Last week’s UK parliamentary vote on the European Union Withdrawal Bill – and subsequent political manoeuvrings and statements by senior ministers – made clear why the absence of a national compromise anchored in broad political support will obstruct a smooth British exit from the EU.
Three things are needed to encourage a placid Brexit. First, support must come from all political parties for a well-defined goal that promises a robust majority when the result of negotiations is presented to parliament. Second, the result must appear equitable and palatable to most of the electorate. Third, the British negotiating team must generate some goodwill among EU member states in anticipation of the taxing task of implementing the Brexit agreement. Nothing like this has been attempted. A large part of the bickering in parliament can be ascribed to no one knowing what kind of agreement Britain is looking for, and explains why negotiations with the EU cannot begin in earnest.
This situation turns Brexit – a crucial question for Britain’s future to which partisanship should be subordinate – into a forum for domestic party politics. Prime Minister Theresa May’s actions are designed to keep the Conservatives in power, regardless of potential costs to the British economy. She is groping for something close to membership of the European customs union, but refuses to share specifics. This draws a shroud over negotiations, most notably on the issue of free movement of persons.
The opposition Labour party, noticing the schism among Conservatives, has become a champion for continued membership of the single market, which hard-core Brexiteers oppose. Labour’s move signals its intention to vote against any agreement presented by the government. While masquerading as a promoter of key issues, Labour’s actual intention is to bring down May and force an early election.
The prime minister is being pushed into a trap she set for herself, in circumstances almost identical to those that felled her predecessor, David Cameron. She needs the support of hard-core Brexiteers, who amount to around 60 members of parliament. They know this and May knows this, which grants their slim ranks undue influence over Britain’s negotiating position. If May does not give them what they want, Brexit could become their chance to oust the prime minister.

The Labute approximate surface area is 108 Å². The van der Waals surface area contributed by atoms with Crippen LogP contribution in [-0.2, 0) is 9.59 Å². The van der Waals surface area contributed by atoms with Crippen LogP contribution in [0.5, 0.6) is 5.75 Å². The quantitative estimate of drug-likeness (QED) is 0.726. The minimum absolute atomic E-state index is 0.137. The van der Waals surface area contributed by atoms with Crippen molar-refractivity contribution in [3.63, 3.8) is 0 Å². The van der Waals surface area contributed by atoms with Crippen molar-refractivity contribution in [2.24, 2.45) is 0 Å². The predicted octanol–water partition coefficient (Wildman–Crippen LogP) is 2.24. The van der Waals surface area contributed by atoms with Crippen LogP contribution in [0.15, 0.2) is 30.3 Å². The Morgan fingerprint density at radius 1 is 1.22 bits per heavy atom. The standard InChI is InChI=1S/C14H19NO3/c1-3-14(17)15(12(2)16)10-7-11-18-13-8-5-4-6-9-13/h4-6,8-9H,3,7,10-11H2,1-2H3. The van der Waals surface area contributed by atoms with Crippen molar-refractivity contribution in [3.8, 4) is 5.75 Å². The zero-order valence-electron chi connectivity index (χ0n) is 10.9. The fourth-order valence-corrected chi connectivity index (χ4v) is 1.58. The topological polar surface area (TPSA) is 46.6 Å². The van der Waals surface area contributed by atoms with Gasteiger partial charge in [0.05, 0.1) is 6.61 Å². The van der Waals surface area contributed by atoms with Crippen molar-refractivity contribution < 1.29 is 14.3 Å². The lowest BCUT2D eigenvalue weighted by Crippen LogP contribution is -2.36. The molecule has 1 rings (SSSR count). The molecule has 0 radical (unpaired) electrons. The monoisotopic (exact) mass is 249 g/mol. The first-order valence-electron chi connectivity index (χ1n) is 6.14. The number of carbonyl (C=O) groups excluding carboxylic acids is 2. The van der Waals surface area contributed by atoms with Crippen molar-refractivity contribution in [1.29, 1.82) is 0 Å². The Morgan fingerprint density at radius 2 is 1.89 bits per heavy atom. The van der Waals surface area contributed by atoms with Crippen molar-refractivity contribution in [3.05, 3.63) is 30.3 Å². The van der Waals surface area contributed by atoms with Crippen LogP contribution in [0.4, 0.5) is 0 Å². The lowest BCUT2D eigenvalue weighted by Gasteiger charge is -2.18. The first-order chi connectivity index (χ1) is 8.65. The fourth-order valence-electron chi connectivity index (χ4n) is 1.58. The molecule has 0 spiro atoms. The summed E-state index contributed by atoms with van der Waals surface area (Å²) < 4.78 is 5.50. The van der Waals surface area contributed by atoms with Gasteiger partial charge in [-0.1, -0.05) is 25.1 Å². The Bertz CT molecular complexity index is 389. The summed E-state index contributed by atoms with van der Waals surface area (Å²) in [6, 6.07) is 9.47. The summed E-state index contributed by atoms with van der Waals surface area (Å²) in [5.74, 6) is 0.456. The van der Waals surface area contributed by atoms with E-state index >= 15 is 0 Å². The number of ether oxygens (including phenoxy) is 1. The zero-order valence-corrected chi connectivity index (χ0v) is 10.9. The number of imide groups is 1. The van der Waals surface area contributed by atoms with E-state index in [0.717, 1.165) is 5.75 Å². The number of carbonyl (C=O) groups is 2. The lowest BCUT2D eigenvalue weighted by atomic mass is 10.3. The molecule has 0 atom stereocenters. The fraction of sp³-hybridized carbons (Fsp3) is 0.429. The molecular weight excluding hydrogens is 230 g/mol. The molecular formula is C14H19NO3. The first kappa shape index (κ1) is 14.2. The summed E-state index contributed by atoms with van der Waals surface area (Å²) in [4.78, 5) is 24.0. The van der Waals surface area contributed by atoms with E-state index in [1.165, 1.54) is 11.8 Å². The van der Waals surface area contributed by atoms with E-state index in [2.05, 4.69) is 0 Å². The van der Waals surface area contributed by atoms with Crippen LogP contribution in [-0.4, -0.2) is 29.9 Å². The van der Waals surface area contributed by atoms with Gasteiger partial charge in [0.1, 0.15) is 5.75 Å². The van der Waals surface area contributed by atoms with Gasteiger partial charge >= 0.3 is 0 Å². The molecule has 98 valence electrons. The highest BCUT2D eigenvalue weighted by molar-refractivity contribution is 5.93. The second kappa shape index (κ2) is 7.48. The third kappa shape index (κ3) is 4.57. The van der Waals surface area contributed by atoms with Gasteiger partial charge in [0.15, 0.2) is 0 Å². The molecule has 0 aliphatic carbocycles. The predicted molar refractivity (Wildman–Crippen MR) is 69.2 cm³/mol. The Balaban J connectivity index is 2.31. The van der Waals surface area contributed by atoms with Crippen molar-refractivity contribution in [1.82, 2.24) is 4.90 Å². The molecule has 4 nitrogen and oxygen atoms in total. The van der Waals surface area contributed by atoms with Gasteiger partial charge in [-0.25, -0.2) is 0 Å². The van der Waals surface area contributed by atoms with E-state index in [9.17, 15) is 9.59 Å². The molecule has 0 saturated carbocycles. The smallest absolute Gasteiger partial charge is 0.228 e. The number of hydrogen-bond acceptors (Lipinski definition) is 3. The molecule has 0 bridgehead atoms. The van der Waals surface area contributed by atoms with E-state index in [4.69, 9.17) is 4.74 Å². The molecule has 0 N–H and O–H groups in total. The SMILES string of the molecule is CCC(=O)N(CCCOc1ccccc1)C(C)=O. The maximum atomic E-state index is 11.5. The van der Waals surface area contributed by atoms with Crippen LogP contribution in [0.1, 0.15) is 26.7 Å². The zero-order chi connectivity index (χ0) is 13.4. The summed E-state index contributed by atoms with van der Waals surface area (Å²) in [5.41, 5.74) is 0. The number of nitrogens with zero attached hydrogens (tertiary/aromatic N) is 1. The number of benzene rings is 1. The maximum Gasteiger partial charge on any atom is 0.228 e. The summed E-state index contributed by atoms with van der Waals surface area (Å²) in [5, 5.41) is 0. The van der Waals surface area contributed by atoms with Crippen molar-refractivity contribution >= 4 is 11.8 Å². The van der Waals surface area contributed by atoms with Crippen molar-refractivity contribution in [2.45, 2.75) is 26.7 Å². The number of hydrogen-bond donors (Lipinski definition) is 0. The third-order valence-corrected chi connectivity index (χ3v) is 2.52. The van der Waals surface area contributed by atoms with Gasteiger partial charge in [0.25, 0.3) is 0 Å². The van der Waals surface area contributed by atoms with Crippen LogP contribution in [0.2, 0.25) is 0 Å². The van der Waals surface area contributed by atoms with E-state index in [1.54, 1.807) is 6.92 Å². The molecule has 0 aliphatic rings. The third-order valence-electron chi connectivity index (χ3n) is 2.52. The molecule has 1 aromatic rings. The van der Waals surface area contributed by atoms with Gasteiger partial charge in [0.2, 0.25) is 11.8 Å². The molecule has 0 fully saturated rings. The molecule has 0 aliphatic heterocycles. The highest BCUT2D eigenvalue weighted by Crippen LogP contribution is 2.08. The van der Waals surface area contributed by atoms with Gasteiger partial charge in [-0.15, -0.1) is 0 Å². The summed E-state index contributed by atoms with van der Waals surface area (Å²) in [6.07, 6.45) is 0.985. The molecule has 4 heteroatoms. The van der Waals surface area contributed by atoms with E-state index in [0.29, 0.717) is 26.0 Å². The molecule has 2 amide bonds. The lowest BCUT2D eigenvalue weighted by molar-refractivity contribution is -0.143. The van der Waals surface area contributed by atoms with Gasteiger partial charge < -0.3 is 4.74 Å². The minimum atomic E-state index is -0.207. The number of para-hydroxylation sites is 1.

In a newspaper article from 15 September Boris Johnson, the foreign secretary and former mayor of London, wrote about his ideas for a ‘mightily successful’ Brexit. Johnson’s grandstanding stole attention away from May’s impending speech in Florence on 22 September, reignited the leadership debate, and undermined numerous official statements that there is an EU negotiating position supported by all ministers.
The only thing come that will come out of this is disorder within government and during negotiations with the EU. This will lead to, at best, a miry negotiation result. At worst, it is possible that no agreement will be reached. The option of extending negotiations beyond the March 2019 deadline seems to be slipping away as well.
It will require statecraft not yet seen from the embattled prime minister to survive a parliamentary debate holding her to account over what has happened so far. If she is forced out, a general election is likely to follow. The Conservatives loathe the idea of Labour coming to power; but this may not be enough to prevent hard-core Brexiteers from scuppering May’s premiership.
Joergen Oerstroem Moeller is Senior Research Fellow, ISEAS Yusof Ishak Institute, and a former State Secretary at the Danish foreign ministry.